IDC Predicts a Slower PC Market in 2009 Due to the Financial Crisis
In a week that saw several bleak reports about server system revenue and shipments, IDC has released a new report predicting that the ongoing financial crisis will have a significant impact on the PC market in 2009 that could continue into 2010.
According to the Dec. 3 report, IDC expects worldwide PC shipments to grow only about 3.8 percent in 2009, while the revenue from sales of desktops and notebooks will drop 5.3 percent thanks to falling ASPs (average sales prices) for PCs. In 2008, PC shipments are still expected to grow by about 12 percent.
If revenues drop as IDC predicts, it will be the first time that the PC industry has seen a major impact on its revenues since 2001, when the Internet bubble burst.
In 2008, IDC is predicting that worldwide PC shipments will reach about 302 million units, while vendors will ship 313 million PCs in 2009. In the United States, PC shipments should reach 69 million units in 2008 before dropping to 67 million units in 2009, a decrease of nearly 3 percent. IDC expects U.S. PC shipments to rebound slightly in 2010 to 68.7 million units.
The result is that the worldwide PC market will not begin to recover until 2010 and it might take another two years, especially in the United States, before the market returns to the type of growth the industry has come to expect, IDC said.
"For 2009, we think that shipment volumes are going to come down and ASPs are going to come down, which means that revenue is also going to come down," said Richard Shim, an IDC analyst. "That's the big story. We are seeing a kind of a resetting of selling prices and that is going to lead to tougher times for PC manufacturers and perhaps better opportunities for consumers that still want to buy PCs."
While lower ASPs can benefit both consumers and business buyers when purchasing PCs, the financial meltdown also means that buyers have less cash to spend, especially as the United States officially enters a recession.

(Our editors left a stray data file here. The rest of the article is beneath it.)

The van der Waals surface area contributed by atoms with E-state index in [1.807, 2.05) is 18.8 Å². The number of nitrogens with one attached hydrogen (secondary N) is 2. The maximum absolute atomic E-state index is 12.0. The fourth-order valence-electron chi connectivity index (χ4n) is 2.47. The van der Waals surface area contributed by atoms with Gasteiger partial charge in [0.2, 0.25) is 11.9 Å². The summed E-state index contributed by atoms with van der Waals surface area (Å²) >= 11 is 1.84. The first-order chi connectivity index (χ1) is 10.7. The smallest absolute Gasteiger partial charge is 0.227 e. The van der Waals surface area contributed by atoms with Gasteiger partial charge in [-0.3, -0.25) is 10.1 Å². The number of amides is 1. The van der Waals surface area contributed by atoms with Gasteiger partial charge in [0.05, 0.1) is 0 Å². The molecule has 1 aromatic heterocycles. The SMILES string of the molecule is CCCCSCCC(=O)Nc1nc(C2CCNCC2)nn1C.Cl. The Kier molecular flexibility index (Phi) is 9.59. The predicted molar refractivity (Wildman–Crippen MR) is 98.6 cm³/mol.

For enterprises, the financial crisis and the problems with the credit market mean that most companies will hold off buying new hardware such as servers and PCs and make do with the desktops and notebooks that are already in use. Shim said most large companies as well as small and midsize businesses will not refresh their PCs in 2010.
Originally, IDC had called for a refresh cycle to begin late this year and continue into 2009.
"We have been highlighting the consumer side of the industry because that has been the growth engine, but it's safe to say that if this is an impact on the consumer maker, it's also [going to] have an impact on commercial and all segments within commercial are going to negatively impacted as well," Shim said.
In November, Hewlett-Packard and Dell both issued warnings about the PC market and told analysts that falling demand for desktops and notebooks could have a serious impact on their earnings. HP CEO Mark Hurd called the 2009 PC market "challenging," while Dell CEO Michael Dell said his company would take a conservative approach in the next year.
In the coming weeks, IDC said it is expecting PC shipments to begin slowing outside the United States as the impact of the financial crisis spreads. Emerging markets in Latin America, parts of Europe and elsewhere will watch their PC shipments slip as the U.S. dollar gains strength and restrictions on credit make buying PCs harder.
In 2009, shipments of laptops and ultraportable notebooks are expected to continue to shape the market. IDC is predicting that worldwide laptop shipments will increase 15 percent in 2009, although that is a much slower growth rate than the 35 shipment increase notebooks experienced in 2008. Desktop shipments are expected to decrease 6.7 percent in 2009.